- Transform alteration, evolution, revision
- Ruin harm, destruction, erosion, degredation, pain
- Reveal seeing, knowing, opening, uncovering
- Vigor strength, toughness, stamina
- Agility coordination, reflexes, quickness, balance, grace
- Discipline resolve, composure, self-control
4. Town Statistics
Unlike Skills and Saves, the town statistics do not use the "Pool of two dice plus [Skill/Save] dice" system. Instead, the town statistics revolve around wagering points of Cash, an abstract measure of treasure, to build wealth, influence, and holdings.
Cash is measured as an open-ended pool of expendable, non-refreshing dice. Cash represents an abstract measure of your liquid assets (as distinguished from your illiquid assets and credit, which are captured by your Wealth score). You may gain Cash by adventuring (like finding treasure or trading for valuable goods), through roleplaying activities (like completing jobs for patrons), or as a benefit from growing your Wealth (via Income).
Each Cash die represents roughly the net income of a laborer for two weeks of work or of an artisan for one week.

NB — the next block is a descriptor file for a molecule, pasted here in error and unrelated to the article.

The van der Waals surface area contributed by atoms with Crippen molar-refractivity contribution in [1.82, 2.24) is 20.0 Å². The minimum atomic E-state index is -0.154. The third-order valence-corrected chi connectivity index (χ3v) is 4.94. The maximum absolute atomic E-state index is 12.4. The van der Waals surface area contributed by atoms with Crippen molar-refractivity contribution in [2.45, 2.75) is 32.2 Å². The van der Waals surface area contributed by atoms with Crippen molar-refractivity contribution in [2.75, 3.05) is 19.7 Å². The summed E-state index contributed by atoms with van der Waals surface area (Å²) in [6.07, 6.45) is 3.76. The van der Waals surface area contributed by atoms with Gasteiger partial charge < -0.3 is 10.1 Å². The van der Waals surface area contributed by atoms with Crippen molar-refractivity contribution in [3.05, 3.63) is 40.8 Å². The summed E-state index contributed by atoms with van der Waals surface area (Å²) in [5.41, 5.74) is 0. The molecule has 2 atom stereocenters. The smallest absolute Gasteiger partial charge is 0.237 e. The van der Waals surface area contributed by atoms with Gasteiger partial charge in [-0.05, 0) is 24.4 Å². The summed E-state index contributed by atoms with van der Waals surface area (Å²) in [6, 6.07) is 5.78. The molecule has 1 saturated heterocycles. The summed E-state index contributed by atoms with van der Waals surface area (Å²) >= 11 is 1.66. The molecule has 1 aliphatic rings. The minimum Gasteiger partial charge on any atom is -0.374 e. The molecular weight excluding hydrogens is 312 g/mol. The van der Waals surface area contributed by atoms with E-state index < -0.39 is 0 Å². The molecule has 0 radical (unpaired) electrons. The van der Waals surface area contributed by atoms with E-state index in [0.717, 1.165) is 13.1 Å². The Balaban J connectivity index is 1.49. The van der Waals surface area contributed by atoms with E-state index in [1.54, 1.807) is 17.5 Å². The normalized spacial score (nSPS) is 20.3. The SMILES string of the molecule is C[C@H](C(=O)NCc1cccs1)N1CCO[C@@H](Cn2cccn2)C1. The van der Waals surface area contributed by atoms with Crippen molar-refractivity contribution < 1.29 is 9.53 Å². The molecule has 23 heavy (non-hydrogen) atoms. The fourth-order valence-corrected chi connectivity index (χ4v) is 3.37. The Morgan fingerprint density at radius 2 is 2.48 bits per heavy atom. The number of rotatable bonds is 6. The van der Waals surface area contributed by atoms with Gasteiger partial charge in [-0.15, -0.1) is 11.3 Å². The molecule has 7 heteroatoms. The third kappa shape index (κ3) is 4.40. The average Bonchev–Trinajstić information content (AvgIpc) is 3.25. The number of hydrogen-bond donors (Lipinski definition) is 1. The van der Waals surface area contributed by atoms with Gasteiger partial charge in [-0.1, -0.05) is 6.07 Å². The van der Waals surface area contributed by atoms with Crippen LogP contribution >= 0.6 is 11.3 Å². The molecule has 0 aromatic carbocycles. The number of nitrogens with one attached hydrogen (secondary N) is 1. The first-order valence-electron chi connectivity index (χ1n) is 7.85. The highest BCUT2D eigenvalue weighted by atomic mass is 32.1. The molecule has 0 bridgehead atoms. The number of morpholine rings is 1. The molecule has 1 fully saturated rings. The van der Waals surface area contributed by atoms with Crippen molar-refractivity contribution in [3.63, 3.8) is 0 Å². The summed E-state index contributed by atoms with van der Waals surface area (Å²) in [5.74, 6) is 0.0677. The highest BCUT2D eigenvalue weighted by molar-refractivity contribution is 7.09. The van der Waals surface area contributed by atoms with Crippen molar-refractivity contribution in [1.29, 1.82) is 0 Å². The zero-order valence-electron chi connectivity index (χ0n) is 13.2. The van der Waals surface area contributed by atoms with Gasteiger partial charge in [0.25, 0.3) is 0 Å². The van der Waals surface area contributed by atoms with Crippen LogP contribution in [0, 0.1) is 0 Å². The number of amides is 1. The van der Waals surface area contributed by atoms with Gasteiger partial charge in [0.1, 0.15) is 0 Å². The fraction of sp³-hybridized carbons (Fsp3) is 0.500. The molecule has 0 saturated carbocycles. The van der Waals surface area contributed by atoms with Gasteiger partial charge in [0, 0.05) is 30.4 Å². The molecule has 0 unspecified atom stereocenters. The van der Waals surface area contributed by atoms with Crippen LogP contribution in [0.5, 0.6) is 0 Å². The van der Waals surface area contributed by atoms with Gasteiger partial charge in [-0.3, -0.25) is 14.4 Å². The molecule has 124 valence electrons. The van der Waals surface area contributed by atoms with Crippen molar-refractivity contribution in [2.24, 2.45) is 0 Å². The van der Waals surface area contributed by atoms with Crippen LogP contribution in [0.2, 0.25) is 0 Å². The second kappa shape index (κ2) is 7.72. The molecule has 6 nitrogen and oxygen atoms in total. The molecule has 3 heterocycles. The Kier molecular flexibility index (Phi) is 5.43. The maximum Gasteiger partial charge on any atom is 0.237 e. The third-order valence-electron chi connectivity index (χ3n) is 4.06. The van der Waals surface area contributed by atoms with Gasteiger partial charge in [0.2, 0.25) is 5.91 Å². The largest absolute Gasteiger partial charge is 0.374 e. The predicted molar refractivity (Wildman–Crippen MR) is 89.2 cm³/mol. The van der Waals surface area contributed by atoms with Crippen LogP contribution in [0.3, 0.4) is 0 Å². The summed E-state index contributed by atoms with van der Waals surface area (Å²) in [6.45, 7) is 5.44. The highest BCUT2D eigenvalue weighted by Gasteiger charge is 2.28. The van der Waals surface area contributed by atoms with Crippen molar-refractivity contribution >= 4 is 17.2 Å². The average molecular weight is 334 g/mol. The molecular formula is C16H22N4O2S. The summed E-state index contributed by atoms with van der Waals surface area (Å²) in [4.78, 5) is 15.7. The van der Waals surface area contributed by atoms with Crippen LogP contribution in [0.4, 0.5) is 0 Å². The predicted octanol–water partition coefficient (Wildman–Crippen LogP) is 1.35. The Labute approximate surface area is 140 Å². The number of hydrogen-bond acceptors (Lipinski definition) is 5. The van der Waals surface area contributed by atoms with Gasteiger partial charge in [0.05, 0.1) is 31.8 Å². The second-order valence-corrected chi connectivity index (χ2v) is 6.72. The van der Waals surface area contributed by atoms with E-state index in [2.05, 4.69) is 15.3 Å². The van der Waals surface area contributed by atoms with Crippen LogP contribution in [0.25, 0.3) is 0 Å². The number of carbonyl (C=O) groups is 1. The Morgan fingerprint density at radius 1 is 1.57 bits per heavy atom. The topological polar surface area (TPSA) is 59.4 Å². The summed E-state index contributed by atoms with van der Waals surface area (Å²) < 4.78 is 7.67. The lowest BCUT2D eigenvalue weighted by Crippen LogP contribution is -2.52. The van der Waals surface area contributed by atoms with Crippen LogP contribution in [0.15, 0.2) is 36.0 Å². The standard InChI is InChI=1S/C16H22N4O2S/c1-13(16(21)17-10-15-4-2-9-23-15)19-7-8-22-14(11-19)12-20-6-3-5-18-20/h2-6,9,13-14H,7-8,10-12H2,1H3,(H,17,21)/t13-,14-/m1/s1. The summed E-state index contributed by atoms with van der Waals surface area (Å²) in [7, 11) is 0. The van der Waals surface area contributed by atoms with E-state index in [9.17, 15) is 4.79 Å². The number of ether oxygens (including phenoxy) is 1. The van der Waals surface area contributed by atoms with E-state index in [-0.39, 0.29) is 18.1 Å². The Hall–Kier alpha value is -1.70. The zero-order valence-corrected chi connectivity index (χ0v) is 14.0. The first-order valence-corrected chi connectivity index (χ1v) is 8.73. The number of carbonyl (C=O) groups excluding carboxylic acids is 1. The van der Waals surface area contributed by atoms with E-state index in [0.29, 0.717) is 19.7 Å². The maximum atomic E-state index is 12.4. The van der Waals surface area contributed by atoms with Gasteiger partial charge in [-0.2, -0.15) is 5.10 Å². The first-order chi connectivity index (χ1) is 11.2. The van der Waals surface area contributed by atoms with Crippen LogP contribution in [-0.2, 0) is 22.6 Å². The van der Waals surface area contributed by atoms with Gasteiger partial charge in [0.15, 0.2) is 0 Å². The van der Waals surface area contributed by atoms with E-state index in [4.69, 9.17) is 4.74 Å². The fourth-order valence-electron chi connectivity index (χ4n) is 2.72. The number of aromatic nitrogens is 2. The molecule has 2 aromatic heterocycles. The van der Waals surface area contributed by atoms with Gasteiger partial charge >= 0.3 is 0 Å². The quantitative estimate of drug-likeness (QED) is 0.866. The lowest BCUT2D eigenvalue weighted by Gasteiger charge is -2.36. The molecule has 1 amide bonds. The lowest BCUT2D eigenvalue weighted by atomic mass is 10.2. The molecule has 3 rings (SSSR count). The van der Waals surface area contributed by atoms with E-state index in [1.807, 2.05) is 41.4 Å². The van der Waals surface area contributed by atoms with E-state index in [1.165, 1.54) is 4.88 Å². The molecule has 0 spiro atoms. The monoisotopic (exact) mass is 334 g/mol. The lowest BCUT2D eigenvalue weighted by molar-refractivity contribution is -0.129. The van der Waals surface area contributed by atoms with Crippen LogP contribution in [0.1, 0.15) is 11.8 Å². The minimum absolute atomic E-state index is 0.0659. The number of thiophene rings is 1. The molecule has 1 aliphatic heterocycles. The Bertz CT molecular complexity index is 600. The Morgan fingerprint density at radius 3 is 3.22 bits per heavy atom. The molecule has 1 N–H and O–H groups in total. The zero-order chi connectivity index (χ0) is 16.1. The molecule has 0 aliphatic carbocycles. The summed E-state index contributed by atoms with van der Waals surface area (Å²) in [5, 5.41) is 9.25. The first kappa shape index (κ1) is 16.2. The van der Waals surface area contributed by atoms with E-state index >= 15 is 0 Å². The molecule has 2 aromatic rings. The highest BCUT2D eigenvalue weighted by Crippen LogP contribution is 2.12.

Cash dice are used in the everyday course of purchasing goods and services, as well as in the impactful process of building Wealth and Strongholds.
To purchase a good or service, reference the Objective for successfully acquiring the item at this time. For most goods and services, this is the Cost of the item. For Wealth and Strongholds, however, use the Costs outlined in those sections below. Next, form a pool of dice equal to your Wealth score plus any Cash dice that you would like to wager (roll and lose). Finally, roll the pool of dice: if Successful, you acquire the item. If unsuccessful, you cannot acquire the item at this time. In either case, all wagered Cash dice are lost.
To improve your Wealth score, follow the same procedure, but do not include [Wealth] dice as bonus dice. Instead, the dice in your pool consist solely of wagered Cash dice.